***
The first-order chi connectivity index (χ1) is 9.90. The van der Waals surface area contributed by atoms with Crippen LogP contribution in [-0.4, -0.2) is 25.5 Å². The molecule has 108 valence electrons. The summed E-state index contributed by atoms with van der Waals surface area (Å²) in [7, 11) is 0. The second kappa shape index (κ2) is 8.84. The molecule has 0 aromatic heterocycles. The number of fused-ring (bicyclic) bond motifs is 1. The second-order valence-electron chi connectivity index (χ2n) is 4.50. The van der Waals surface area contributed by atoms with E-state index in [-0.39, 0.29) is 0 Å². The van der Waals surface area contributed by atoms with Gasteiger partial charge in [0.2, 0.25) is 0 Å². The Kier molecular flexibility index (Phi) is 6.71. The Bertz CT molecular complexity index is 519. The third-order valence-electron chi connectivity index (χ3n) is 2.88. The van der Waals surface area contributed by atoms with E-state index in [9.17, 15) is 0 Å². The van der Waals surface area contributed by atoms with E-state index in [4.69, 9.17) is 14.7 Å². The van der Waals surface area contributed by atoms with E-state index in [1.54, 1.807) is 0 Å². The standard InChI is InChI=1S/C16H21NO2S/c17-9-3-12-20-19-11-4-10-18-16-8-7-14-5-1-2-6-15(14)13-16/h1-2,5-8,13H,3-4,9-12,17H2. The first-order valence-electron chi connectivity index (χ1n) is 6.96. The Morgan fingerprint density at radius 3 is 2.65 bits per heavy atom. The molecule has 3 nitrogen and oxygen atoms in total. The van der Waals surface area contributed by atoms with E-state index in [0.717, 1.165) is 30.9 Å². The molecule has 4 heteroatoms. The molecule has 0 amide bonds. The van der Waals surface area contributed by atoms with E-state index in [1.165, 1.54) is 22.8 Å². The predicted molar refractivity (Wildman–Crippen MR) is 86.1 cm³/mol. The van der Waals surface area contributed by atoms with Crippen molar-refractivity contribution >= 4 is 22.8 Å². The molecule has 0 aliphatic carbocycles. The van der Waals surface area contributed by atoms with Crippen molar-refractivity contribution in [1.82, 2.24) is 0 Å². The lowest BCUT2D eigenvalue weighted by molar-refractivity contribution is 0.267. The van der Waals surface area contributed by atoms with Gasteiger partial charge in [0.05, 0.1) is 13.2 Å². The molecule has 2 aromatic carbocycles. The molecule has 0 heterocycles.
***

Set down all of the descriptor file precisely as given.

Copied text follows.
The first-order chi connectivity index (χ1) is 9.90. The van der Waals surface area contributed by atoms with Crippen LogP contribution in [-0.4, -0.2) is 25.5 Å². The molecule has 108 valence electrons. The summed E-state index contributed by atoms with van der Waals surface area (Å²) in [7, 11) is 0. The second kappa shape index (κ2) is 8.84. The molecule has 0 aromatic heterocycles. The number of fused-ring (bicyclic) bond motifs is 1. The second-order valence-electron chi connectivity index (χ2n) is 4.50. The van der Waals surface area contributed by atoms with E-state index in [-0.39, 0.29) is 0 Å². The van der Waals surface area contributed by atoms with Gasteiger partial charge in [0.2, 0.25) is 0 Å². The Kier molecular flexibility index (Phi) is 6.71. The Bertz CT molecular complexity index is 519. The third-order valence-electron chi connectivity index (χ3n) is 2.88. The van der Waals surface area contributed by atoms with E-state index in [9.17, 15) is 0 Å². The van der Waals surface area contributed by atoms with E-state index in [4.69, 9.17) is 14.7 Å². The van der Waals surface area contributed by atoms with E-state index in [1.54, 1.807) is 0 Å². The standard InChI is InChI=1S/C16H21NO2S/c17-9-3-12-20-19-11-4-10-18-16-8-7-14-5-1-2-6-15(14)13-16/h1-2,5-8,13H,3-4,9-12,17H2. The first-order valence-electron chi connectivity index (χ1n) is 6.96. The Morgan fingerprint density at radius 3 is 2.65 bits per heavy atom. The molecule has 3 nitrogen and oxygen atoms in total. The van der Waals surface area contributed by atoms with E-state index in [0.717, 1.165) is 30.9 Å². The molecule has 4 heteroatoms. The molecule has 0 amide bonds. The van der Waals surface area contributed by atoms with E-state index in [1.165, 1.54) is 22.8 Å². The predicted molar refractivity (Wildman–Crippen MR) is 86.1 cm³/mol. The van der Waals surface area contributed by atoms with Crippen molar-refractivity contribution >= 4 is 22.8 Å². The molecule has 0 aliphatic carbocycles. The van der Waals surface area contributed by atoms with Crippen molar-refractivity contribution in [1.82, 2.24) is 0 Å². The lowest BCUT2D eigenvalue weighted by molar-refractivity contribution is 0.267. The van der Waals surface area contributed by atoms with Gasteiger partial charge in [0.05, 0.1) is 13.2 Å². The molecule has 2 aromatic carbocycles. The molecule has 0 heterocycles.